## cwrw238 2 years ago Whats the integrating factor for the following FODE - I've worked it out but im not sure if its right. (x+1)f' - xy = x

1. cwrw238

that should be (x+1) y' - xy = x

2. cwrw238

first divide through by (x+1) right?

3. Spacelimbus

So far I end up at $\large \mu(x) = (x+1)e^{-x}$ In case you got the same, otherwise I would have to take a look again

4. cwrw238

yes thats what i got

5. Spacelimbus

alright, in this case we just need to confirm now if it works out, for the LHS it should be possible to be written in the form of a product rule.

6. cwrw238

right so its (1+x)e^(-x) y' - x e^(-x) y = x e^(-x) ok?

7. cwrw238

i must admit i'm struggling a bit with these

8. Spacelimbus

Exactly, and you can verify for yourself that this is equal as writing $\Large \frac{d(y(x+1)e^{-x})}{dx}=xe^{-x}$ It's a bit edgy to multiply it out, but it worked for me.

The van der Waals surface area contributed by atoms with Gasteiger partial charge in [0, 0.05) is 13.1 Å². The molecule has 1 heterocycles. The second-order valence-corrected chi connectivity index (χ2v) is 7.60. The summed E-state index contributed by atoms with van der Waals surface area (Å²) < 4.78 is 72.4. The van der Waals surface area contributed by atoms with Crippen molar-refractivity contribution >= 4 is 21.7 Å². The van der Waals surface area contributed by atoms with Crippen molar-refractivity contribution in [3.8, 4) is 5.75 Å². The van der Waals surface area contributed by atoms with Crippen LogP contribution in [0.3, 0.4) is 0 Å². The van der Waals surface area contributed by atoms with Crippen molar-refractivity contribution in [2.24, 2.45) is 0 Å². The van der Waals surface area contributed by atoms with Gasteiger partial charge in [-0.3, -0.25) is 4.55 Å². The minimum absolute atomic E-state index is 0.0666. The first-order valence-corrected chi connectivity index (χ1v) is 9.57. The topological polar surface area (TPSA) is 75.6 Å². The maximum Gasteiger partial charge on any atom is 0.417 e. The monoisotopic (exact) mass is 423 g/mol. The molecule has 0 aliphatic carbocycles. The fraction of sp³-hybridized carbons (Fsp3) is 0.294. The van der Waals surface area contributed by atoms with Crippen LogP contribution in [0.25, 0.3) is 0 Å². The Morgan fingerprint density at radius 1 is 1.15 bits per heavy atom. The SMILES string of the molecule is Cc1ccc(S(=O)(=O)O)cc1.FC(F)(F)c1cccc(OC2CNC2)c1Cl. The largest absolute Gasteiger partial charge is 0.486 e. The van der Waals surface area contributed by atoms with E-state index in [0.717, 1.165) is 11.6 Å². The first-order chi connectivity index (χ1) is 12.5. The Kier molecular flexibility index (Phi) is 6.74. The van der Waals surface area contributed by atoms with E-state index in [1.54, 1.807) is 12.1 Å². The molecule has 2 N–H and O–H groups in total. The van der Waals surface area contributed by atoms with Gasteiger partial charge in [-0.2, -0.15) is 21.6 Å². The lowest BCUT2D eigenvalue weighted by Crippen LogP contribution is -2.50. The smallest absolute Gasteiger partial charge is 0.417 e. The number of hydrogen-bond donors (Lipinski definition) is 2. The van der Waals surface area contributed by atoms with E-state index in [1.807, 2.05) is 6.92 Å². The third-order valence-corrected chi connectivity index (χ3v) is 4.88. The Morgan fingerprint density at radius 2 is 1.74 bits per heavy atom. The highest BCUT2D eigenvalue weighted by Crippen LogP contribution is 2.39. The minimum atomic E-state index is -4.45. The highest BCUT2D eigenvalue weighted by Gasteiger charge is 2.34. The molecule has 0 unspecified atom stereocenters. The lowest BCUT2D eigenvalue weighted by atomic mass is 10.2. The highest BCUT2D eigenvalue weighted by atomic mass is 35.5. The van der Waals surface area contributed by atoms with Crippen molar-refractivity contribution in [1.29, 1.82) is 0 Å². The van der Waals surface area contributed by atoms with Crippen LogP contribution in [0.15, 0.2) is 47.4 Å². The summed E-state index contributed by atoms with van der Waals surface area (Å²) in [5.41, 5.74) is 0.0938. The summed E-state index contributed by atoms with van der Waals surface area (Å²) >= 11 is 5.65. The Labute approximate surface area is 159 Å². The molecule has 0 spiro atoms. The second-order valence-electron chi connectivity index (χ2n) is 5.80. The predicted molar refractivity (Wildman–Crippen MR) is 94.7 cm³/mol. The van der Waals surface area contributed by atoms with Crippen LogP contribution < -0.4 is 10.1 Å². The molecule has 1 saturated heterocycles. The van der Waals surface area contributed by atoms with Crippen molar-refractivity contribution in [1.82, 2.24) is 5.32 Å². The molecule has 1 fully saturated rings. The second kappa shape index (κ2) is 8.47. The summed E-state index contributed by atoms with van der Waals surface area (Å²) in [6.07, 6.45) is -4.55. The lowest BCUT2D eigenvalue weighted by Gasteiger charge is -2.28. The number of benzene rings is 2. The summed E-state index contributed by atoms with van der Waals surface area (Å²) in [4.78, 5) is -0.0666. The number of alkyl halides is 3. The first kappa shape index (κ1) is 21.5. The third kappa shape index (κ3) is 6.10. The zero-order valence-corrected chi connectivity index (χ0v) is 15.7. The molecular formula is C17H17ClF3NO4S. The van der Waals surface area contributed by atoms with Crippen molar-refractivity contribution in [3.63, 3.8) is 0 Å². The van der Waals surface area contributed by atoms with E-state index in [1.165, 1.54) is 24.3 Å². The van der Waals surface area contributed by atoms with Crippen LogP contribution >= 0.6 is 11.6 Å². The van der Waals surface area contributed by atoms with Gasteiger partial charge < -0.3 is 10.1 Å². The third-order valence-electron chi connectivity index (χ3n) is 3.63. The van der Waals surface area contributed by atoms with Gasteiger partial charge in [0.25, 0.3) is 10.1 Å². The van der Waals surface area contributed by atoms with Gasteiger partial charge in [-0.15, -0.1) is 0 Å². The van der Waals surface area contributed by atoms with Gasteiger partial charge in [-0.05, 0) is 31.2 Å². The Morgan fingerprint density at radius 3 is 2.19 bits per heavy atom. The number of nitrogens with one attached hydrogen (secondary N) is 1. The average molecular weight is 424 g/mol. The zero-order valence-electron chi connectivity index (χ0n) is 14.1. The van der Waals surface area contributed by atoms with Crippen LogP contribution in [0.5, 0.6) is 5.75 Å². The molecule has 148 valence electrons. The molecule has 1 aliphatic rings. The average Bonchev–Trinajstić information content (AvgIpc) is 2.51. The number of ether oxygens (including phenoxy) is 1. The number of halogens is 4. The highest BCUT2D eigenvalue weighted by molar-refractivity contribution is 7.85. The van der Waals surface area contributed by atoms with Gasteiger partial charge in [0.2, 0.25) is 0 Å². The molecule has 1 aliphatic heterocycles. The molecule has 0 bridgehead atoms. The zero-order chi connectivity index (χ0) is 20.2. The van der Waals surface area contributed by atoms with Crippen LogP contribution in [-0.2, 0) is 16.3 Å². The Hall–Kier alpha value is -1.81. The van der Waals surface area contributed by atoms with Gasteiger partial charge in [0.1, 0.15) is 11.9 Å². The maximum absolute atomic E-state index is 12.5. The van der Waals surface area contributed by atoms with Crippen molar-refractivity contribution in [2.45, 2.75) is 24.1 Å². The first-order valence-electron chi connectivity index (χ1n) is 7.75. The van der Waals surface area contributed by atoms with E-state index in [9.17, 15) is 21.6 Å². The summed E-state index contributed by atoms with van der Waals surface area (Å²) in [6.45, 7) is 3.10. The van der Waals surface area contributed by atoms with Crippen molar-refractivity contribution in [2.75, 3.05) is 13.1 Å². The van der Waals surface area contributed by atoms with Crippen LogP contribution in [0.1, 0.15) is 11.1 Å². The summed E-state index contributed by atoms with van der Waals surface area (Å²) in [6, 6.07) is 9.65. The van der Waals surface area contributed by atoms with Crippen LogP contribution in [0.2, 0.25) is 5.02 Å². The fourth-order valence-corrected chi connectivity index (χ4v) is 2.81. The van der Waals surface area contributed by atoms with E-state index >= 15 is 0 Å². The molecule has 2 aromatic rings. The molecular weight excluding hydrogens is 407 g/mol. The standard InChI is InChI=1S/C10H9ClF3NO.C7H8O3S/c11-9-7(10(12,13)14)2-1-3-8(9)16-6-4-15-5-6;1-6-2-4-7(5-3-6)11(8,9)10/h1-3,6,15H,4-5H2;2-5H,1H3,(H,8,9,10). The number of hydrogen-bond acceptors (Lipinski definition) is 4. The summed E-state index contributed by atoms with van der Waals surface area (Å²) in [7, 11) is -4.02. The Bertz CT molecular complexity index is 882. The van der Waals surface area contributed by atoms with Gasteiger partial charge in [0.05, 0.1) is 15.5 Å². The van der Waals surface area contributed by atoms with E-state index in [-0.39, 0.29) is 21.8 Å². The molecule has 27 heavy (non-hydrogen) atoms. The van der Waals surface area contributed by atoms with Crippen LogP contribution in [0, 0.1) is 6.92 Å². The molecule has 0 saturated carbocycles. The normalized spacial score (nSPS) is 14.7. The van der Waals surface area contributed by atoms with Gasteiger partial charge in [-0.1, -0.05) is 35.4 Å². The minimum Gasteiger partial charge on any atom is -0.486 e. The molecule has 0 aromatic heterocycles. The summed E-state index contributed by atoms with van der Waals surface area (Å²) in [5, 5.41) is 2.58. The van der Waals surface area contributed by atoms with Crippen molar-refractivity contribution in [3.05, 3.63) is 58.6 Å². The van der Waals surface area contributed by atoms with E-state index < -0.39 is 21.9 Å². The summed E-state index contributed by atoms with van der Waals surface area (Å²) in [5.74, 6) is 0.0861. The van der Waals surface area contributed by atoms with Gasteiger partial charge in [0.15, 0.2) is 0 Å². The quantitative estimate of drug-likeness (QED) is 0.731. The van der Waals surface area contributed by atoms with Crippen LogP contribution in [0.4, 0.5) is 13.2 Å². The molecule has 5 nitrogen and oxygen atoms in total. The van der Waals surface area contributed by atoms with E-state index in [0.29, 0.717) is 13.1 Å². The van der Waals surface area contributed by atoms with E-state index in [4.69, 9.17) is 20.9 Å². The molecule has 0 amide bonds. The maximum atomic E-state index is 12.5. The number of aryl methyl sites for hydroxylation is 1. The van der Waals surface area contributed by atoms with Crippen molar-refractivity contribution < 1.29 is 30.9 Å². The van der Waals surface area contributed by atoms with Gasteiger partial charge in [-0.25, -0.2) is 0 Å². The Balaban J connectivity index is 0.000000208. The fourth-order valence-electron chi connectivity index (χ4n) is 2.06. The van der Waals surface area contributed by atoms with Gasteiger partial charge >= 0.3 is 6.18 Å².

9. cwrw238

right and integrating xe^(-x|) I got -e^(-x)(1 + x) + A

10. Spacelimbus

same here, so far you have. $\large y(x)(x+1)e^{-x}=-e^{-x}(x+1)+C$

11. cwrw238

right so i next divided rhough by e ^(-x) to get y(x+1) = -1((1+x) + Ce^x y(x + 1) = Ce^x -x - 1 and thats my result but the book gives y(x+1) = Ce^x -x + 1

12. Spacelimbus

hmm I wonder why they divide like that, usually you want to solve a differential equation for the explicit form, therefore solving for y(x), this gives me: $\Large y(x)=\frac{C}{(x+1)e^{-x}}-1= \frac{Ce^{x}}{x+1}-1$

13. cwrw238

yea i dont know why they did that

14. Spacelimbus

makes no sense to me, I just asked WolframAlpha and our answer seems to be correct.

15. Spacelimbus

what you did seems correct, just seems like a small failure of plus and minus, in the book apparently.

16. cwrw238

right thanks

17. cwrw238

a typo thanks for your help

18. Spacelimbus

no problem.

19. cwrw238

oh one thing - when you are working out the Integrating factor you dont add a constant of integration right?

20. Spacelimbus

yes exactly, you can ignore this one during the process (-: